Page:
The Washington Post recently published a contest for readers in which they were asked to supply alternate meanings for various words. The following were some of the winning entries:

  • Abdicate (v.), to give up all hope of ever having a flat stomach.
  • Carcinoma (n.), a valley in California, notable for its heavy smog.
  • Esplanade (v.), to attempt an explanation while drunk.
  • Willy-nilly (adj.), impotent.
  • Flabbergasted (adj.), appalled over how much weight you have gained.
  • Negligent (adj.), describes a condition in which you absentmindedly answer the door in your nightie.
  • Lymph (v.), to walk with a lisp.
  • Gargoyle (n.), an olive-flavored mouthwash.
  • Coffee (n.), a person who is coughed upon.
  • Flatulence (n.) the emergency vehicle that picks you up after you are run over by a steamroller.
  • Balderdash (n.), a rapidly receding hairline.
  • Semantics (n.), pranks conducted by young men studying for the priesthood, including such things as gluing the pages of the priest's prayer book together just before vespers.
  • Circumvent (n.), the opening in the front of boxer shorts.
  • Frisbatarianism (n.), The belief that, when you die, your soul goes up on the roof and gets stuck there.

The Washington Post's Style Invitational also asked readers to take any word from the dictionary, alter it by adding, subtracting or changing one letter, and supply a new definition. Here are some recent winners:

  • Sarchasm: The gulf between the author of sarcastic wit and the reader who doesn't get it.
  • Reintarnation: Coming back to life as a hillbilly.
  • Giraffiti: Vandalism spray-painted very high.
  • Foreploy: Any misrepresentation about yourself for the purpose of obtaining sex.
  • Inoculatte: To take coffee intravenously.
  • Osteopornosis: A degenerate disease.
  • Karmageddon: It's like, when everybody is sending off all these really bad vibes, right? And then, like, the Earth explodes and it's like a serious bummer.
  • Glibido: All talk and no action.
  • Dopeler effect: The tendency of stupid ideas to seem smarter when they come at you rapidly.
  • Intaxication: Euphoria at getting a refund from the IRS, which lasts until you realize it was your money to start with.
Dan Quayle and Groucho Marx Quotes

Dan Quayle quotes:

  • “A low voter turnout is an indication of fewer people going to the polls.”
  • “I believe we are on an irreversible trend toward more freedom and democracy, but that could change.”
  • “If we do not succeed, then we run the risk of failure.”
  • “I love California; I practically grew up in Phoenix.”
  • “I stand by all the misstatements that I’ve made.”
  • “It isn’t pollution that’s harming the environment. It’s the impurities in our air and water that are doing it.”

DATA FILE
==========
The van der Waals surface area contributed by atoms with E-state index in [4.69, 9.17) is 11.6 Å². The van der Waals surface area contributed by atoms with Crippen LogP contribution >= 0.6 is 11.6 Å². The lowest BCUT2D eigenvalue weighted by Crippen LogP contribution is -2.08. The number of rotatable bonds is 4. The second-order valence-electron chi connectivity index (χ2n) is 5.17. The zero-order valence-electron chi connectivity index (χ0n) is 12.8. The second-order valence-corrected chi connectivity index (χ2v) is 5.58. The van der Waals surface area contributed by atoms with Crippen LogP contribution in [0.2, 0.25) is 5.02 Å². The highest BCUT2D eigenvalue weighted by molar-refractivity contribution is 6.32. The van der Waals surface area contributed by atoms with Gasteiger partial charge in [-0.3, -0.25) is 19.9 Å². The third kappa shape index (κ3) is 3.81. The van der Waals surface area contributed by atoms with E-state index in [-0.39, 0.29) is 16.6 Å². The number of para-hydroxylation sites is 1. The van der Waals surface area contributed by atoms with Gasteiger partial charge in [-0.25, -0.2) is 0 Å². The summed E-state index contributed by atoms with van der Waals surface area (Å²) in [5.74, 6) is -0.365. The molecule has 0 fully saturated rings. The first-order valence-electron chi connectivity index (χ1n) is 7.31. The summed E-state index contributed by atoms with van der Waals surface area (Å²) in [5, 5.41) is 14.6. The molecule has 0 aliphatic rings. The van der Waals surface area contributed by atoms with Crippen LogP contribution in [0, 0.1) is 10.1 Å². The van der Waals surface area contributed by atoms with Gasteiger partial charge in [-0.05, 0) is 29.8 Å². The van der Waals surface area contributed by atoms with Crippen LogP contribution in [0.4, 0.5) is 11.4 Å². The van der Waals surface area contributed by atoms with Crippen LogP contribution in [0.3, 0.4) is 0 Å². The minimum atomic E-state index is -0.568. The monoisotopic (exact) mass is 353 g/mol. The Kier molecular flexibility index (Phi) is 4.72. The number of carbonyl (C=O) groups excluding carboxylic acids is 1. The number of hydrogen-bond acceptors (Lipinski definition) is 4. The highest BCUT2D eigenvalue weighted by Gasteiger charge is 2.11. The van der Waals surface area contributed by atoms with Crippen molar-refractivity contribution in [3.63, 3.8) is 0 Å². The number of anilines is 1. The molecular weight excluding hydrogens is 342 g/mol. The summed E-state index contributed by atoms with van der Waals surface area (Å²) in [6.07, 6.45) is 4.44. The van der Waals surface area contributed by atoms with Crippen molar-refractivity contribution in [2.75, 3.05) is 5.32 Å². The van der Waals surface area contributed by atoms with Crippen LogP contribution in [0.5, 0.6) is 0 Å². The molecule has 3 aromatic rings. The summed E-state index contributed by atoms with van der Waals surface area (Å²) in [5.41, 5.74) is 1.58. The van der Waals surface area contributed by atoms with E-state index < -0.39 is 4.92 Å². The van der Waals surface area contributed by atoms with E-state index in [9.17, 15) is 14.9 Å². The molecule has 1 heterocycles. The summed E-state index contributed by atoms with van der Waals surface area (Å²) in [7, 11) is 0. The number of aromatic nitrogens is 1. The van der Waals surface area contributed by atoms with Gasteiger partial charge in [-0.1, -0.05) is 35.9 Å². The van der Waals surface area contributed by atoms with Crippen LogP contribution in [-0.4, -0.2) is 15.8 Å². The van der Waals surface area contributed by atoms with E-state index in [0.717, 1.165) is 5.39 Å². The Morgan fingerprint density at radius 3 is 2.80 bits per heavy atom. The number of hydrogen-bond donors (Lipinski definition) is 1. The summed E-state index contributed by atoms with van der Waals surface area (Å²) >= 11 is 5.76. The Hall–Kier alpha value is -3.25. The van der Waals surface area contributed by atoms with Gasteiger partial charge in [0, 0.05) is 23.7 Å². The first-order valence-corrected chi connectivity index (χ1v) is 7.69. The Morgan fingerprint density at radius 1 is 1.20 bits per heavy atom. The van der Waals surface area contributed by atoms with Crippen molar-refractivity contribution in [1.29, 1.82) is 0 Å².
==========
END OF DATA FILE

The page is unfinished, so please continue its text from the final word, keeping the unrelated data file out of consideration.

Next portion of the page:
• “One word sums up probably the responsibility of any vice-president, and that one word is “to be prepared.”
  • “People that are really very weird can get into sensitive positions and have a tremendous impact on history.”
  • “The future will be better tomorrow.”
  • “The Holocaust was an obscene period in our nation’s history. I mean in this century’s history. But we all lived in this century. I didn’t live in this century.”
  • “The loss of life will be irreplaceable.”
  • “We are ready for any unforeseen event that may or may not occur.”
  • “We have a firm commitment to NATO, we are a part of NATO. We have a firm commitment to Europe. We are a part of Europe.”
  • “We’re going to have the best-educated American people in the world.”
  • “What a waste it is to lose one’s mind. Or not to have a mind is being very wasteful. How true that is.”
  • “When I have been asked during these last weeks who caused the riots and the killing in L.A., my answer has been direct and simple: Who is to blame for the riots? The rioters are to blame."

    "Who is to blame for the killings? The killers are to blame.”

  • “Verbosity leads to unclear, inarticulate things.”

Groucho Marx quotes:

  • “A child of five would understand this. Send someone to fetch a child of five.”
  • “Either this man is dead or my watch has stopped.”
  • “I find television very educating. Every time somebody turns on the set, I go into the other room and read a book.”
  • “I refuse to join any club that would have me as a member.”
  • “I’ve had a perfectly wonderful evening. But this wasn’t it.”
  • “Those are my principles, and if you don’t like them . . . well, I have others.”
  • “When I picked up your book I was so convulsed with laughter that I had to set it down, but one day I intend to read it.”
  • “Outside of a dog, a book is man’s best friend. Inside of a dog it’s too dark to read.”
  • “Some people claim that marriage interferes with romance. There’s no doubt about it. Anytime you have a romance, your wife is bound to interfere.”

You may go here to the Focusing on Words Newsletter index to see other newsletters.